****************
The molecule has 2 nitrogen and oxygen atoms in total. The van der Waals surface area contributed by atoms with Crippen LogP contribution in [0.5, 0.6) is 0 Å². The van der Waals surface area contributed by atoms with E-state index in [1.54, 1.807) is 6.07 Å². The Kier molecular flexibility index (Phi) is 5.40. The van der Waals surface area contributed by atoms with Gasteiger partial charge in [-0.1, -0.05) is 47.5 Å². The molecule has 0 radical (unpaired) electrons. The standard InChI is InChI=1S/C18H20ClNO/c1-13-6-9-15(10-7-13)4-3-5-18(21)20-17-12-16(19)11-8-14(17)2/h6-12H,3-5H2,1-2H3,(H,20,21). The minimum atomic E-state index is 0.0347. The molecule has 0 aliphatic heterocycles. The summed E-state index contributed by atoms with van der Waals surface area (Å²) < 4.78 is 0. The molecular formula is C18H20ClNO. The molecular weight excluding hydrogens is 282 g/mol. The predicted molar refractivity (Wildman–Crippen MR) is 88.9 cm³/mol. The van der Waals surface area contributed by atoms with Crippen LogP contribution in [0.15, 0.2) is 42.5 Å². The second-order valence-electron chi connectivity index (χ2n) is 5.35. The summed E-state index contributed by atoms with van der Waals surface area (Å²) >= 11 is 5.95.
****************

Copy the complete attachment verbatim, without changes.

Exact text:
The molecule has 2 nitrogen and oxygen atoms in total. The van der Waals surface area contributed by atoms with Crippen LogP contribution in [0.5, 0.6) is 0 Å². The van der Waals surface area contributed by atoms with E-state index in [1.54, 1.807) is 6.07 Å². The Kier molecular flexibility index (Phi) is 5.40. The van der Waals surface area contributed by atoms with Gasteiger partial charge in [-0.1, -0.05) is 47.5 Å². The molecule has 0 radical (unpaired) electrons. The standard InChI is InChI=1S/C18H20ClNO/c1-13-6-9-15(10-7-13)4-3-5-18(21)20-17-12-16(19)11-8-14(17)2/h6-12H,3-5H2,1-2H3,(H,20,21). The minimum atomic E-state index is 0.0347. The molecule has 0 aliphatic heterocycles. The summed E-state index contributed by atoms with van der Waals surface area (Å²) < 4.78 is 0. The molecular formula is C18H20ClNO. The molecular weight excluding hydrogens is 282 g/mol. The predicted molar refractivity (Wildman–Crippen MR) is 88.9 cm³/mol. The van der Waals surface area contributed by atoms with Crippen LogP contribution in [0.15, 0.2) is 42.5 Å². The second-order valence-electron chi connectivity index (χ2n) is 5.35. The summed E-state index contributed by atoms with van der Waals surface area (Å²) >= 11 is 5.95.